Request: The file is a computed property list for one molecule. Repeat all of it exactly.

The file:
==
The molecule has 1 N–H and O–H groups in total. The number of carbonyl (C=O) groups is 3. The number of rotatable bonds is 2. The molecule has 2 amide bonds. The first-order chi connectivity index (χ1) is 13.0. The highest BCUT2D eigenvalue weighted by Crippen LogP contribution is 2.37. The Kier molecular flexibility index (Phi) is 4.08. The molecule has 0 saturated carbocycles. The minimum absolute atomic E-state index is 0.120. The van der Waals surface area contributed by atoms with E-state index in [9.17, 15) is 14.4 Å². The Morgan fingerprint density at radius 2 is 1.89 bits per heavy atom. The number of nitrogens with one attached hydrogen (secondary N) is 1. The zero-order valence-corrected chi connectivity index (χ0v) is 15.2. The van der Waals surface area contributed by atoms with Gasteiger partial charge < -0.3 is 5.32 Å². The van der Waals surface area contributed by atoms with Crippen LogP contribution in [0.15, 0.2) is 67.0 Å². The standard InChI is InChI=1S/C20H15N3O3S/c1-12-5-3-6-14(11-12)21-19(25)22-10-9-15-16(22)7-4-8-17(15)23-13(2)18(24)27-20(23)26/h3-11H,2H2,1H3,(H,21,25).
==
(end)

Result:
The molecule has 1 N–H and O–H groups in total. The number of carbonyl (C=O) groups is 3. The number of rotatable bonds is 2. The molecule has 2 amide bonds. The first-order chi connectivity index (χ1) is 13.0. The highest BCUT2D eigenvalue weighted by Crippen LogP contribution is 2.37. The Kier molecular flexibility index (Phi) is 4.08. The molecule has 0 saturated carbocycles. The minimum absolute atomic E-state index is 0.120. The van der Waals surface area contributed by atoms with E-state index in [9.17, 15) is 14.4 Å². The Morgan fingerprint density at radius 2 is 1.89 bits per heavy atom. The number of nitrogens with one attached hydrogen (secondary N) is 1. The zero-order valence-corrected chi connectivity index (χ0v) is 15.2. The van der Waals surface area contributed by atoms with Gasteiger partial charge < -0.3 is 5.32 Å². The van der Waals surface area contributed by atoms with Crippen LogP contribution in [0.15, 0.2) is 67.0 Å². The standard InChI is InChI=1S/C20H15N3O3S/c1-12-5-3-6-14(11-12)21-19(25)22-10-9-15-16(22)7-4-8-17(15)23-13(2)18(24)27-20(23)26/h3-11H,2H2,1H3,(H,21,25).